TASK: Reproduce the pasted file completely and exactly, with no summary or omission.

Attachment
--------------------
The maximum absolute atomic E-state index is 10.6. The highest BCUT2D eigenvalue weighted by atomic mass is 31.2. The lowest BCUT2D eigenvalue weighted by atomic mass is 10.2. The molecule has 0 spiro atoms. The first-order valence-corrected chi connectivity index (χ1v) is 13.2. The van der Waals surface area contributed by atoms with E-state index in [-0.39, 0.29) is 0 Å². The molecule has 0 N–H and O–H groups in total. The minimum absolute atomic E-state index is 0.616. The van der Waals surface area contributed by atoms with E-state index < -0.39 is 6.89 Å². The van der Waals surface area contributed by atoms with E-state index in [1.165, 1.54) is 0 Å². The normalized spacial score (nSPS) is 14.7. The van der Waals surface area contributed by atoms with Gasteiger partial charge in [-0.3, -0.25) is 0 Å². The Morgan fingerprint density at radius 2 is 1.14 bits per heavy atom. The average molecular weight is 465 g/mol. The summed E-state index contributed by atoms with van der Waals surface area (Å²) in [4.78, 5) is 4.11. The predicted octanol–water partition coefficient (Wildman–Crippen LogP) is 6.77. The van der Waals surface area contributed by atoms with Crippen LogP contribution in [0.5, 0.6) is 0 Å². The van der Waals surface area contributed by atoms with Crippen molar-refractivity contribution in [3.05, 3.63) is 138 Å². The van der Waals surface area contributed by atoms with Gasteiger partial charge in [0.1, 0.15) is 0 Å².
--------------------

The maximum absolute atomic E-state index is 10.6. The highest BCUT2D eigenvalue weighted by atomic mass is 31.2. The lowest BCUT2D eigenvalue weighted by atomic mass is 10.2. The molecule has 0 spiro atoms. The first-order valence-corrected chi connectivity index (χ1v) is 13.2. The van der Waals surface area contributed by atoms with E-state index in [-0.39, 0.29) is 0 Å². The molecule has 0 N–H and O–H groups in total. The minimum absolute atomic E-state index is 0.616. The van der Waals surface area contributed by atoms with E-state index < -0.39 is 6.89 Å². The van der Waals surface area contributed by atoms with E-state index in [1.165, 1.54) is 0 Å². The normalized spacial score (nSPS) is 14.7. The van der Waals surface area contributed by atoms with Gasteiger partial charge in [-0.3, -0.25) is 0 Å². The Morgan fingerprint density at radius 2 is 1.14 bits per heavy atom. The average molecular weight is 465 g/mol. The summed E-state index contributed by atoms with van der Waals surface area (Å²) in [4.78, 5) is 4.11. The predicted octanol–water partition coefficient (Wildman–Crippen LogP) is 6.77. The van der Waals surface area contributed by atoms with Crippen LogP contribution in [0.5, 0.6) is 0 Å². The van der Waals surface area contributed by atoms with Crippen molar-refractivity contribution in [3.05, 3.63) is 138 Å². The van der Waals surface area contributed by atoms with Gasteiger partial charge in [0.1, 0.15) is 0 Å².